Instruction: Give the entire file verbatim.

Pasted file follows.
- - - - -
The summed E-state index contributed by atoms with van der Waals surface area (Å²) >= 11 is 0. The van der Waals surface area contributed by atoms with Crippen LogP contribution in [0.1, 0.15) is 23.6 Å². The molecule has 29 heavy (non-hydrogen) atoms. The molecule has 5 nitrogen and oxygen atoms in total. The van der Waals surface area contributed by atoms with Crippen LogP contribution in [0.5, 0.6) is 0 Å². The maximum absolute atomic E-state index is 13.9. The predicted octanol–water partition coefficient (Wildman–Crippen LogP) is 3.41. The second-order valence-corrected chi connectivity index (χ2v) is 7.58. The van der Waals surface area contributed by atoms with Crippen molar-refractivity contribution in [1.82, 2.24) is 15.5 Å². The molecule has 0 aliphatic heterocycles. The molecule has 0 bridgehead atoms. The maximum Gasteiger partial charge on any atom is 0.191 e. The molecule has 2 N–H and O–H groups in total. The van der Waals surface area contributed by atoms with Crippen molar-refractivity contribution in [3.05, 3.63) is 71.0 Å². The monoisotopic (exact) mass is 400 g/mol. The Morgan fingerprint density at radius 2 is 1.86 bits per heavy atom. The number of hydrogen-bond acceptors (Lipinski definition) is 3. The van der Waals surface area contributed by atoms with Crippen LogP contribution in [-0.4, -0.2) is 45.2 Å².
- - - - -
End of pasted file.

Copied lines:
The summed E-state index contributed by atoms with van der Waals surface area (Å²) >= 11 is 0. The van der Waals surface area contributed by atoms with Crippen LogP contribution in [0.1, 0.15) is 23.6 Å². The molecule has 29 heavy (non-hydrogen) atoms. The molecule has 5 nitrogen and oxygen atoms in total. The van der Waals surface area contributed by atoms with Crippen LogP contribution in [0.5, 0.6) is 0 Å². The maximum absolute atomic E-state index is 13.9. The predicted octanol–water partition coefficient (Wildman–Crippen LogP) is 3.41. The second-order valence-corrected chi connectivity index (χ2v) is 7.58. The van der Waals surface area contributed by atoms with Crippen molar-refractivity contribution in [1.82, 2.24) is 15.5 Å². The molecule has 0 aliphatic heterocycles. The molecule has 0 bridgehead atoms. The maximum Gasteiger partial charge on any atom is 0.191 e. The molecule has 2 N–H and O–H groups in total. The van der Waals surface area contributed by atoms with Crippen molar-refractivity contribution in [3.05, 3.63) is 71.0 Å². The monoisotopic (exact) mass is 400 g/mol. The Morgan fingerprint density at radius 2 is 1.86 bits per heavy atom. The number of hydrogen-bond acceptors (Lipinski definition) is 3. The van der Waals surface area contributed by atoms with Crippen LogP contribution in [-0.4, -0.2) is 45.2 Å².